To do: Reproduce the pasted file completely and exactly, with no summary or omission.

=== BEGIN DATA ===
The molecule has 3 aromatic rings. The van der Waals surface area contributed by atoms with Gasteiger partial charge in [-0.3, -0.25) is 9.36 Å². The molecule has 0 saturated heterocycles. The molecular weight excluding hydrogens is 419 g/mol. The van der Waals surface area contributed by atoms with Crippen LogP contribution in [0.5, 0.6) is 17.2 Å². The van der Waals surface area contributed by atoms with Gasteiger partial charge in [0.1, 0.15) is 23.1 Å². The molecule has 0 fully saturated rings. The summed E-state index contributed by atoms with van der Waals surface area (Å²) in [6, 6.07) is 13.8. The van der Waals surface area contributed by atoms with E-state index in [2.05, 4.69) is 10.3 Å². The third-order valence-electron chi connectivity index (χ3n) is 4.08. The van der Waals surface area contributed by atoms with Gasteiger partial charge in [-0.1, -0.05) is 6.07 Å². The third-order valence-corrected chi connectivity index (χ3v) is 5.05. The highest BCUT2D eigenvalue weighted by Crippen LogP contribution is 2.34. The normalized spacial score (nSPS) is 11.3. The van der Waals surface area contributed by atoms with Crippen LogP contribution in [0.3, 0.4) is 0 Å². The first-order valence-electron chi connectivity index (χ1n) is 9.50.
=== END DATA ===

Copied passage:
The molecule has 3 aromatic rings. The van der Waals surface area contributed by atoms with Gasteiger partial charge in [-0.3, -0.25) is 9.36 Å². The molecule has 0 saturated heterocycles. The molecular weight excluding hydrogens is 419 g/mol. The van der Waals surface area contributed by atoms with Crippen LogP contribution in [0.5, 0.6) is 17.2 Å². The van der Waals surface area contributed by atoms with Gasteiger partial charge in [0.1, 0.15) is 23.1 Å². The molecule has 0 fully saturated rings. The summed E-state index contributed by atoms with van der Waals surface area (Å²) in [6, 6.07) is 13.8. The van der Waals surface area contributed by atoms with E-state index in [2.05, 4.69) is 10.3 Å². The third-order valence-electron chi connectivity index (χ3n) is 4.08. The van der Waals surface area contributed by atoms with Gasteiger partial charge in [-0.1, -0.05) is 6.07 Å². The third-order valence-corrected chi connectivity index (χ3v) is 5.05. The highest BCUT2D eigenvalue weighted by Crippen LogP contribution is 2.34. The normalized spacial score (nSPS) is 11.3. The van der Waals surface area contributed by atoms with Crippen LogP contribution in [0.3, 0.4) is 0 Å². The first-order valence-electron chi connectivity index (χ1n) is 9.50.